Under the helm of Karl Kergl however, the structure was rebuilt, and in January 1949, the new tenants (AKA the Bavarian Parliament) moved in.
You can read a full timeline of construction and additions after that on the official website here.
FUN FACT: in 1998, workers accidentally drilled into the original foundation stone while doing restorations and discovered a time capsule from that very day which included portraits of the king and queen, some historical coins, and weirdly, a model English locomotive that was included at the behest of the architect. Learn more about that here.
So… What do Maximilianeum Scholarship Recipients Receive?
By now, you know the history of the Maximilianeum building, what it stands for, and of course, the fact that it hands out one mega-swanky scholarship.
If you’re curious about what this scholarship actually entails, listen up. It’s pretty sweet. Here are some of the known perks available to those who are chosen.
PS: If you want a good laugh, check out the original House Rules from 1852 and the amazing packing list that students were required to use.
It includes wonderful gems such as “one large black hat”, and the (supposedly still respected) rule that every student is entitled to half a litre of beer with every meal.
1. Room and board
Every scholarship recipient gets to live inside the Maximilianeum itself, with their own furnished room and a cleaning staff on standby to tidy up.
While according to student interviews, the rooms are pretty ordinary, a huge additional perk is hot meals! Scholarship recipients get a full buffet for both breakfast and lunch, and a hot evening meal is also offered.
You can click here for a peek at what some of the Maximilianeum facilities look like (e.g. dorms, hallways, etc.)
Yup – according to this interview, the scholarship recipients don’t even need to do laundry.
3. Access to common and spaces
Besides their own rooms and shared kitchen space/bathrooms, scholarship recipients also have access to a wide range of common spaces.
According to the official Maximilianeum website, this includes access to standard dorm-like amenities like the legal, natural and humanities library, the computer room, TV room, printers, scanners, and copiers… plus the not-so-standard amenities like a ballroom and party cellar.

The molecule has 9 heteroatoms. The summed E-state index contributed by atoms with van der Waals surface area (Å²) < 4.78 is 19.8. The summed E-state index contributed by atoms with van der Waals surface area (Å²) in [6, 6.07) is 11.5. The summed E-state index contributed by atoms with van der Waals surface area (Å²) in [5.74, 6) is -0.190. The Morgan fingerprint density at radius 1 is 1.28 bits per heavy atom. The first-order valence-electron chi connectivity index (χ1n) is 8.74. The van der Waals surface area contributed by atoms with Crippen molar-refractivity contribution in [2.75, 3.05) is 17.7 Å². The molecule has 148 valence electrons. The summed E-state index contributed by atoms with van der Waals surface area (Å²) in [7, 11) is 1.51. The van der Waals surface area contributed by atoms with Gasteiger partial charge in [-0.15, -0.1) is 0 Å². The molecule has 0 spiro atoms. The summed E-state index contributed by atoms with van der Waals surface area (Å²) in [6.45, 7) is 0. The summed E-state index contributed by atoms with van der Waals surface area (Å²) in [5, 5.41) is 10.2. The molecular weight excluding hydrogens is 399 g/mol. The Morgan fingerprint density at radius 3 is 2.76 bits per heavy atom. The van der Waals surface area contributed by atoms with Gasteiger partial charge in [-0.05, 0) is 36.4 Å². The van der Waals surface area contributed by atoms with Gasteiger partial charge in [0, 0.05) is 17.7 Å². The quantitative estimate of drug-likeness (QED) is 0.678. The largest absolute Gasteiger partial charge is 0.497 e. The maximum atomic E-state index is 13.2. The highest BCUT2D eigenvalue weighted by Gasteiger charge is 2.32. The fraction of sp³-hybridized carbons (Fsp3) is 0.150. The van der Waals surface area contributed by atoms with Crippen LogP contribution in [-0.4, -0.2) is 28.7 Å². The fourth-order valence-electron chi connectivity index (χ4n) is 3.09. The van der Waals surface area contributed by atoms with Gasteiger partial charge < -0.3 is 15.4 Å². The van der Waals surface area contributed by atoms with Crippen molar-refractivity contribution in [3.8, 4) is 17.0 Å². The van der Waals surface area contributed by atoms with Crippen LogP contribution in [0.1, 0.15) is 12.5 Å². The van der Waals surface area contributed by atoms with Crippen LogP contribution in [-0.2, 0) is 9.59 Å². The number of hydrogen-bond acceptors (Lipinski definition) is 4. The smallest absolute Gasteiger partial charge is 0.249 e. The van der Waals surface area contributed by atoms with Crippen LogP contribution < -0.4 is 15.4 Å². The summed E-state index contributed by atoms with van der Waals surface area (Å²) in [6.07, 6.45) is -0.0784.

3. Regular fitness classes
Another perk of Munich’s most exclusive WG?
Fitness classes like Zumba that take place once a week with a professional!
According to the official Maximilianeum website, those who prefer to work out in solitude will be able to make use of the state parliament’s fully equipped fitness studio.
4. Exchange programs with partner universities
According to the official Maximilianeum website, scholarship recipients also have access to exchange programs with partner institutions such as, you know…. Oxford. No big deal.
The best part is the Maximilianeum itself also takes in some exchange students as well, who get all the perks of scholarship recipients. Can you imagine?
5. An annual spring break trip
Last but not least, a final (pretty wonderful) perk of being a Maximilianeum Stipendium recipient is you get to go on a fun Spring Break trip every year. Really!
These so-called “Study trips” whisk the students away to a different country every year, including Portugal in 2019.
Maximilianeum Scholarship Recipients
Unsurprisingly, recipients of the Maximilianeum scholarship frequently move on to become distinguished leaders of their field.
Some notable alumni include former Bavarian Minister Presidents like Eugen Ritter von Knilling and Franz Josef Strauss (yes, the same Franz Josef Strauss that Munich Airport is named after!), along with the Nobel Laureate for Physics, Werner Heisenberg.
Last but Not Least: How to Enjoy a Maximilianeum Brunch
Alright, so we teased the possibility of having lunch at the Maximilianeum early on in this post, so now you’re going to find out how!
Picture this – you’re dressed in your Sunday best, stuffing baked goods in your face in the Bavarian Parliament restaurant where all of Bavaria’s most accomplished politicians (and their esteemed guests) get their feed every day. This is a dream that can indeed come true.
Yup – while the Maximilianeum restaurant is of course restricted on weekdays to only parliament members and their guests, their doors actually open on Sundays for a special Sunday brunch that anybody can purchase a ticket for.
And yes, it’s a buffet, so come hungrier than a politician for power. … Just kidding.
This is the exact kind of joke you would want to avoid when enjoying said fancy brunch.